Scarred for Life

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bandaged ladyHave you ever seen anyone who has terrible scars due to illness, accident, or trauma?  I remember seeing a young woman on a talk show who was terribly disfigured because her father poured acid on her face and hands.  The burns healed but she would need numerous plastic surgeries. Through her tears, she said, “I’ll never be the same on the inside or outside.”

This courageous lady, broke down and cried when she talked about her life. She openly admitted that the hardest part was going out in public where others could see her scars.  She said people either gasp and stare, turn away shocked, or they approach her, ask questions, and offer her their compassion.

Not many of us escape this life without an event or trauma that leaves us changed forever. All of us are scarred in some way. For most of us, our scars are on the inside, not visible to others. I wonder what it would be like to go out into public where everyone’s internal scars are exposed? Imagine walking down the street and actually seeing the visible scars of mental abuse, failure, public sin, disappointment, loss, depression, and persecution.

How would we respond and react to one another if, we knew their scar filled story?  Would we stare and secretlyhands compare our wounds to theirs?  Would we be thankful that our hurts aren’t as bad as theirs? Would we turn away shocked to see someone so exposed and vulnerable? Or, would we take time to approach them, ask questions, and extend heartfelt compassion and care? 

I pray I would be like Jesus. He was an advocate for the down and out.  He came to the rescue of those with internal, as well as, external scars. He reached out to the demon possessed, those caught in adultery, and even prostitutes who sold their self-esteem and reputation for a bit of bread. Psalm 145:9 says, “The Lord is good to all, and His compassion is over all that he has made.” May we follow the example of Jesus, the one who extended compassion with perfection.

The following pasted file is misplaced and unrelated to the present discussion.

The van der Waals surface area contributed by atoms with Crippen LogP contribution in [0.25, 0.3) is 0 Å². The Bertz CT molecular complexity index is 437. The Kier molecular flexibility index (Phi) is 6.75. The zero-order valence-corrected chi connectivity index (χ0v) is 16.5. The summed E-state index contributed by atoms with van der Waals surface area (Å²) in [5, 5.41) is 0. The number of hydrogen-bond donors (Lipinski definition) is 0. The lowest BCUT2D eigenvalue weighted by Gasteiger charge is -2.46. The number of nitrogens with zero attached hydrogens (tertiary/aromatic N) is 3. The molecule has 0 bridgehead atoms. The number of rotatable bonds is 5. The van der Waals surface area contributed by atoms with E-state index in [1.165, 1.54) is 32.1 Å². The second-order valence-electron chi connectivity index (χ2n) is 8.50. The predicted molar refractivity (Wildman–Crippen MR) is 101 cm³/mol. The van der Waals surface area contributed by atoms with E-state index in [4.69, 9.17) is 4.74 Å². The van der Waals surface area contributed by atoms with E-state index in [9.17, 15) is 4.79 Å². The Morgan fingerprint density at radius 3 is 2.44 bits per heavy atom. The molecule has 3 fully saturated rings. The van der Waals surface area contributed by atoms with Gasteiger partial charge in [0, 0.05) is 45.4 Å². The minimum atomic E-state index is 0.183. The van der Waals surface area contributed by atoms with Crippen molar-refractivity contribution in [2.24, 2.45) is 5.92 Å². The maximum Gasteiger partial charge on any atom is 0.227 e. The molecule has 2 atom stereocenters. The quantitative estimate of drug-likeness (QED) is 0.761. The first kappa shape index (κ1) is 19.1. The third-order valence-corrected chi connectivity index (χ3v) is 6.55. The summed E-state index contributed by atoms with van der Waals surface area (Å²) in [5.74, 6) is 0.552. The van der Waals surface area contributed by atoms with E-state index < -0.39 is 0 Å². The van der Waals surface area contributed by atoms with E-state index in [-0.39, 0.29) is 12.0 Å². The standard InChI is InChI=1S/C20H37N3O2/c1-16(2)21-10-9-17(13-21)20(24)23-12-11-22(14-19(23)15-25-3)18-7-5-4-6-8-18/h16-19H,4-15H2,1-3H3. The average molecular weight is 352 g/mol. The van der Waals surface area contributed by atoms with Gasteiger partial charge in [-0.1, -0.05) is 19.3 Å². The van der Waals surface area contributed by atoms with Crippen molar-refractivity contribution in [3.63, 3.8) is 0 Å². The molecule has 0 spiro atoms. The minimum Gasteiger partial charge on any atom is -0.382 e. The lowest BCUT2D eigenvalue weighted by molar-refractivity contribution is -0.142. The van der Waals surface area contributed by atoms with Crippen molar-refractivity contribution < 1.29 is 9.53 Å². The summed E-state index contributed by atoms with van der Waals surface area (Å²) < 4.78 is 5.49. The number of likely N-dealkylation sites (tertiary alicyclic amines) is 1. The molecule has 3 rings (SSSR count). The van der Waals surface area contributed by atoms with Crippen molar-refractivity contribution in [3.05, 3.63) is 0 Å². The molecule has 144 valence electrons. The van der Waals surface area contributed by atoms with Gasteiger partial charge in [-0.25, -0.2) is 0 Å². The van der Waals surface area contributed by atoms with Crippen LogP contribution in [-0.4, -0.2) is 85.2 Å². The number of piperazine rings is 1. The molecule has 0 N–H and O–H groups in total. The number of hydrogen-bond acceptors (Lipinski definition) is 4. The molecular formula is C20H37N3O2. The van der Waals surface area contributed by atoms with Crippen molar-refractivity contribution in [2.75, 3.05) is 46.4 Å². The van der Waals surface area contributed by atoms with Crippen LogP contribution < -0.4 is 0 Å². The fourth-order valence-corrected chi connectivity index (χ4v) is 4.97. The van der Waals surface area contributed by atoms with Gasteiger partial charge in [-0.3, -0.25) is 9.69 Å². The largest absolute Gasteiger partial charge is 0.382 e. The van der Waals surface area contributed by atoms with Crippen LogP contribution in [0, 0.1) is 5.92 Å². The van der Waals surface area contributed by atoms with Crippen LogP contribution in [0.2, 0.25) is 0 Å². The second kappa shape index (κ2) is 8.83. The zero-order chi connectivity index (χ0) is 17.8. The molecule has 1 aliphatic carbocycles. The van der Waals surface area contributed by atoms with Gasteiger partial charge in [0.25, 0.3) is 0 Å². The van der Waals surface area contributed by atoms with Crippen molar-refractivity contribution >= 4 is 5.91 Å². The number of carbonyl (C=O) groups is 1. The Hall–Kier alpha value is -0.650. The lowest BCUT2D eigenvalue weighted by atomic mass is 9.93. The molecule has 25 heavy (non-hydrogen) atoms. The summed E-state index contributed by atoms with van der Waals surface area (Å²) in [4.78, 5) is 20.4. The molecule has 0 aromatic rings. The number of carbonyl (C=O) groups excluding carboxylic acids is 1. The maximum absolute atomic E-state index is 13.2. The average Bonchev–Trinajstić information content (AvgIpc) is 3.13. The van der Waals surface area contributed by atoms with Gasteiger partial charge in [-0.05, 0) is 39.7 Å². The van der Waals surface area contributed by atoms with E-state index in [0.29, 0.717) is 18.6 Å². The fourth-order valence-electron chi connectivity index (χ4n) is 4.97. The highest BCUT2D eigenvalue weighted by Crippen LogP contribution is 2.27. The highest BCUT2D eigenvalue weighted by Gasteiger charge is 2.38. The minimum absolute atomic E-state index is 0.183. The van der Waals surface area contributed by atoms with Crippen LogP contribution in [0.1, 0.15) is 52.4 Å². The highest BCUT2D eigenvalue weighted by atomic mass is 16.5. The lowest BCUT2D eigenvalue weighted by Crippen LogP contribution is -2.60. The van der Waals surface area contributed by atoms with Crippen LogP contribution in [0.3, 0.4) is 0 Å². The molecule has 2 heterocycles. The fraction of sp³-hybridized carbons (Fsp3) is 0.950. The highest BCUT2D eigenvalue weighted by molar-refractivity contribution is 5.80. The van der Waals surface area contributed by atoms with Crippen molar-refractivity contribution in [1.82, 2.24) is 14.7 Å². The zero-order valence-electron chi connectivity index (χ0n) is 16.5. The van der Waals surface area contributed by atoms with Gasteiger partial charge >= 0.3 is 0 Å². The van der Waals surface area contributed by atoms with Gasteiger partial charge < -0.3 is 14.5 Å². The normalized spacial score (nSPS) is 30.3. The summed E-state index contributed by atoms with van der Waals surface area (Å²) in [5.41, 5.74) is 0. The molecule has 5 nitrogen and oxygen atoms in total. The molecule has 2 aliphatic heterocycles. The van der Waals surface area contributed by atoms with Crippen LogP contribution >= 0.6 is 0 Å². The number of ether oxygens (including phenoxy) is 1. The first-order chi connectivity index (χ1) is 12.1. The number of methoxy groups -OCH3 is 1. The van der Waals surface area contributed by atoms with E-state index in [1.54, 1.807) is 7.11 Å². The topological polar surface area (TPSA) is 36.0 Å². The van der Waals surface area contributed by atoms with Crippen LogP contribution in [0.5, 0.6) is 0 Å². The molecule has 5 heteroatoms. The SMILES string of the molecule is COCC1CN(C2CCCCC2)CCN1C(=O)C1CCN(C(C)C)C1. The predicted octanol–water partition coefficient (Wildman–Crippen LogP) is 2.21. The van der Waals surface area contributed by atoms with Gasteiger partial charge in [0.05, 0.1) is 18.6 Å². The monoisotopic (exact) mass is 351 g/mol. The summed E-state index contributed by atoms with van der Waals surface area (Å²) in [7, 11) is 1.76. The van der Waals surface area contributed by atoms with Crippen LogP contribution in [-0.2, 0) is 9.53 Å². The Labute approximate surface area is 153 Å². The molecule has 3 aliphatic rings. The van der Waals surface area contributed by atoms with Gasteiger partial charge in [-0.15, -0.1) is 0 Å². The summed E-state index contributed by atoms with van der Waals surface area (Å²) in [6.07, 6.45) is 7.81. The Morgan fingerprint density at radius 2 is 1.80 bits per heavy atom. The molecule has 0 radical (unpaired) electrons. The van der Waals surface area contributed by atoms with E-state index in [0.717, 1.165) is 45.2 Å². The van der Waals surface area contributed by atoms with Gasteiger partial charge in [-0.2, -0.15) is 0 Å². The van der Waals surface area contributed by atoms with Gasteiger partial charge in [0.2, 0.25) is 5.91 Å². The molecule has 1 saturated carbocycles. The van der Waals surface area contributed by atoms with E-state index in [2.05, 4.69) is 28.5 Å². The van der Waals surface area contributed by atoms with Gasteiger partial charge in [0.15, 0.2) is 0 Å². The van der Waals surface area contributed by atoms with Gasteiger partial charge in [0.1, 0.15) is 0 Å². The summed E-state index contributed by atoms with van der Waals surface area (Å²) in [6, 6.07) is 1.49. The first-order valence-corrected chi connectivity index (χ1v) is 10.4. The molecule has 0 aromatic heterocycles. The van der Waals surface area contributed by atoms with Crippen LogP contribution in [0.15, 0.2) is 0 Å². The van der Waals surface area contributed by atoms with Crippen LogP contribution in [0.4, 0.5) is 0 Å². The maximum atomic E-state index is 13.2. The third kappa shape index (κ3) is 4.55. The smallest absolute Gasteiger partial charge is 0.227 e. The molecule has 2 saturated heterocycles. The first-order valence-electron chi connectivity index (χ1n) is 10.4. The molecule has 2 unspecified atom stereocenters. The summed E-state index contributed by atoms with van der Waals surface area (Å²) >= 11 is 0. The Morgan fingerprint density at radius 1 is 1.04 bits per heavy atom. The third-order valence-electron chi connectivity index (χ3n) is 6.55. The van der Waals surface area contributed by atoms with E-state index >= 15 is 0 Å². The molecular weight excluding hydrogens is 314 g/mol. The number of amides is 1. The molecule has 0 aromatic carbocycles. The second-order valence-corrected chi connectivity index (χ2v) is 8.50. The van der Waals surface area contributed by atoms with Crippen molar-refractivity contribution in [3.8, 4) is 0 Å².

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8 responses »

  1. Very well said, Cindy. We don’t always know what others are going through. I have a sister has chronic asthma and was bullied in school because people couldn’t “see” it so they said she was faking all the time. I can’t imagine how this must of hurt her, especially growing up as healthy kid and not always understanding it myself.

    • You are such an encourager. Thank you for taking time to read my post. I value your opinion as an editor/writer/publisher but also as a human being. With gratitude, cm

  2. Cindy, Your writing always touches my heart. I so appreciate your perspective. It is easy to hide some of our scars, but maybe we shouldn’t? Scars are reminders not just that we suffered, but that we SURVIVED. Scars should be celebrated. I know it would take time to get it to catch on, and I’m certainly not asking for any more! Just a thought? 🙂

  3. I love how God can inspire a healthy heart, through the broken hearted… I have ugly scars from multiple surgeries, but each time I’m asked about one of them, it gives me the opportunity to share what God has done in my life. Each time I share my testimony I’m reminded of those difficult years, but at the same time God reveals to me, that I am healed. I am so thankful we serve such a compassionate God! Thanks again Cindy for another great message.

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